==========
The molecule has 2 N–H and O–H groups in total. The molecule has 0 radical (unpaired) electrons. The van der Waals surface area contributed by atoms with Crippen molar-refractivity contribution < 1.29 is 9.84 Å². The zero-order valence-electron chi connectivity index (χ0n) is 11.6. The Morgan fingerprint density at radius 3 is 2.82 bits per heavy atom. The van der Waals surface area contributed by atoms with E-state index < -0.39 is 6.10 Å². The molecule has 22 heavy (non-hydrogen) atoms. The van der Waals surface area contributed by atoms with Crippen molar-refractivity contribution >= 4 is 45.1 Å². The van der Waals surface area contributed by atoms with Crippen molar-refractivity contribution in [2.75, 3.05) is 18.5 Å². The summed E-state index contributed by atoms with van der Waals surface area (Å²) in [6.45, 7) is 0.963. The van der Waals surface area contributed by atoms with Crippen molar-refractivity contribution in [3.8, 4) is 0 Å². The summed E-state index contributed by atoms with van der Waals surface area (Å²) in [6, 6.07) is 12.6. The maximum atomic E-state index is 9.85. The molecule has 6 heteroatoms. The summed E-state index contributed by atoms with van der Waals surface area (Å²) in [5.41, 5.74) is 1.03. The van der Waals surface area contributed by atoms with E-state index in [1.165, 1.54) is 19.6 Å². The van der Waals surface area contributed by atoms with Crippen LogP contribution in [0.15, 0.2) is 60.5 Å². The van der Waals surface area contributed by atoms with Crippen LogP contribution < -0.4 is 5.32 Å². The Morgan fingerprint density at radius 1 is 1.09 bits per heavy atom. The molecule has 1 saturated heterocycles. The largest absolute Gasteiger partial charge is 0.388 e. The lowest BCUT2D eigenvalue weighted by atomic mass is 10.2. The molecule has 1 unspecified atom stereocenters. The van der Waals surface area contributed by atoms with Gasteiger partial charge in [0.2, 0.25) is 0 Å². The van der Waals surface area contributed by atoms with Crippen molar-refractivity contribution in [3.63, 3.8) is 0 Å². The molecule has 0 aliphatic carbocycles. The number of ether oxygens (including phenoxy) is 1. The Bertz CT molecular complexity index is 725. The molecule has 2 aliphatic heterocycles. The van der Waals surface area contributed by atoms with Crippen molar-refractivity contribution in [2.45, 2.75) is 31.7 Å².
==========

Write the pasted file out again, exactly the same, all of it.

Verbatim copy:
The molecule has 2 N–H and O–H groups in total. The molecule has 0 radical (unpaired) electrons. The van der Waals surface area contributed by atoms with Crippen molar-refractivity contribution < 1.29 is 9.84 Å². The zero-order valence-electron chi connectivity index (χ0n) is 11.6. The Morgan fingerprint density at radius 3 is 2.82 bits per heavy atom. The van der Waals surface area contributed by atoms with E-state index < -0.39 is 6.10 Å². The molecule has 22 heavy (non-hydrogen) atoms. The van der Waals surface area contributed by atoms with Crippen molar-refractivity contribution >= 4 is 45.1 Å². The van der Waals surface area contributed by atoms with Crippen molar-refractivity contribution in [2.75, 3.05) is 18.5 Å². The summed E-state index contributed by atoms with van der Waals surface area (Å²) in [6.45, 7) is 0.963. The van der Waals surface area contributed by atoms with Crippen molar-refractivity contribution in [3.8, 4) is 0 Å². The summed E-state index contributed by atoms with van der Waals surface area (Å²) in [6, 6.07) is 12.6. The maximum atomic E-state index is 9.85. The molecule has 6 heteroatoms. The summed E-state index contributed by atoms with van der Waals surface area (Å²) in [5.41, 5.74) is 1.03. The van der Waals surface area contributed by atoms with E-state index in [1.165, 1.54) is 19.6 Å². The van der Waals surface area contributed by atoms with Crippen LogP contribution in [0.15, 0.2) is 60.5 Å². The van der Waals surface area contributed by atoms with Crippen LogP contribution < -0.4 is 5.32 Å². The Morgan fingerprint density at radius 1 is 1.09 bits per heavy atom. The molecule has 1 saturated heterocycles. The largest absolute Gasteiger partial charge is 0.388 e. The lowest BCUT2D eigenvalue weighted by atomic mass is 10.2. The molecule has 1 unspecified atom stereocenters. The van der Waals surface area contributed by atoms with Gasteiger partial charge in [0.2, 0.25) is 0 Å². The van der Waals surface area contributed by atoms with Crippen molar-refractivity contribution in [3.63, 3.8) is 0 Å². The molecule has 0 aliphatic carbocycles. The number of ether oxygens (including phenoxy) is 1. The Bertz CT molecular complexity index is 725. The molecule has 2 aliphatic heterocycles. The van der Waals surface area contributed by atoms with Crippen molar-refractivity contribution in [2.45, 2.75) is 31.7 Å².